Friday, February 19, 2010
The mass media decisively shape global perceptions about human rights, yet fail to reflect the realities of global violations. Situations of egregious abuse are often overshadowed by those which receive attention for reasons extraneous to any specific concern for human rights. Distortions in established media sources arise not necessarily from deliberate misrepresentation, but from the inevitable disparities that arise when human rights abuses are reported as by-products of military, economic, or other interests. This study examines day-by-day coverage of global human rights, during the three-month period from October to December 2006, in two American and two British broadsheets: The New York Times, The Wall Street Journal, The Guardian and The Financial Times. The aim is to understand the kinds of factors which, albeit tangential to violations of fundamental human rights, nevertheless influence both the quantity and the quality of reporting. While various editorial pressures, such as the need to focus on topical stories, are not denied, it is argued that the news media must make greater efforts to achieve proportionality between the gravity of human rights situations and the degree of coverage those situations receive.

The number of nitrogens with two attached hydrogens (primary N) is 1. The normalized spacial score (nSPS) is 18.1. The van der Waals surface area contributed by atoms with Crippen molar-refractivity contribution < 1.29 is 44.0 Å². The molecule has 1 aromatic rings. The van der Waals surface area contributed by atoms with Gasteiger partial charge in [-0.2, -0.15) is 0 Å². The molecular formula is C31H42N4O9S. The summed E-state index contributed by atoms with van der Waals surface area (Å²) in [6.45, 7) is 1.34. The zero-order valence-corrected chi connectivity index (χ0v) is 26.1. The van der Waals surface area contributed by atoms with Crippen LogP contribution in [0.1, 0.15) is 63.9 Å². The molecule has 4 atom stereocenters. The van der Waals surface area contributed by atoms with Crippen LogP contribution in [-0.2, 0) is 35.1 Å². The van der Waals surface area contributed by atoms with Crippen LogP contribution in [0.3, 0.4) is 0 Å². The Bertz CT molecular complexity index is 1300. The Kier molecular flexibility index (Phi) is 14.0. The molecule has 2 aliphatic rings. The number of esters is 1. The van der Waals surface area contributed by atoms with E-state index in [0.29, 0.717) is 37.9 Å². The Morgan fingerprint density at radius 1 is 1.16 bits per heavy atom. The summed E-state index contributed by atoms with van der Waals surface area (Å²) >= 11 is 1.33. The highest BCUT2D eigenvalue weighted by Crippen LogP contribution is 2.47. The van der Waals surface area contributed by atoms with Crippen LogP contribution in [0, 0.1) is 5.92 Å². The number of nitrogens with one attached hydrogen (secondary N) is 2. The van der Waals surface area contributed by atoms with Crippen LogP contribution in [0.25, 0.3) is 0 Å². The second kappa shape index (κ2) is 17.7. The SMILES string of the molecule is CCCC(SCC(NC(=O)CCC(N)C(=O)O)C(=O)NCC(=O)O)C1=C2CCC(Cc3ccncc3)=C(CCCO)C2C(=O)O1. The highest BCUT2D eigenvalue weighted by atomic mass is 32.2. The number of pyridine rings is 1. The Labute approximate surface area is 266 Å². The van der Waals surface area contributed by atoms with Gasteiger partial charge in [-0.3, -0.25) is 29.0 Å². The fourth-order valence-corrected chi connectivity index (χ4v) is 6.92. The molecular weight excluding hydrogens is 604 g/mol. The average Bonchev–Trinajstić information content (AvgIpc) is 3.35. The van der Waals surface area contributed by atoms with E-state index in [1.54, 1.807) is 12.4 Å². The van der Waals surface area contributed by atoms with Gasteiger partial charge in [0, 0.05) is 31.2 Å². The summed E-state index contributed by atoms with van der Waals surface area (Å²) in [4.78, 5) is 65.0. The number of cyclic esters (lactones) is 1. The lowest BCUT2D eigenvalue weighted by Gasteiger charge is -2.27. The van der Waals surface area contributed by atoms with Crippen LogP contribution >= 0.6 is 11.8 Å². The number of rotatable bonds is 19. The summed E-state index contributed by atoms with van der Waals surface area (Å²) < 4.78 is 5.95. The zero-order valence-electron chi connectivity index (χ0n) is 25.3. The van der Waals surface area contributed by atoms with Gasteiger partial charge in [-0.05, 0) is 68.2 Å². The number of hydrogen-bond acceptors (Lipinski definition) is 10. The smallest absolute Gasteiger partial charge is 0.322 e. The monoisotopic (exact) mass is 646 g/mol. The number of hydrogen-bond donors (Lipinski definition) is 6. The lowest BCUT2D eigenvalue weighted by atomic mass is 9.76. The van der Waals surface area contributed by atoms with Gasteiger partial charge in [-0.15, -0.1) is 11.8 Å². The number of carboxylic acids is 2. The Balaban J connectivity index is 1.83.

Download the article from SSRN at the link.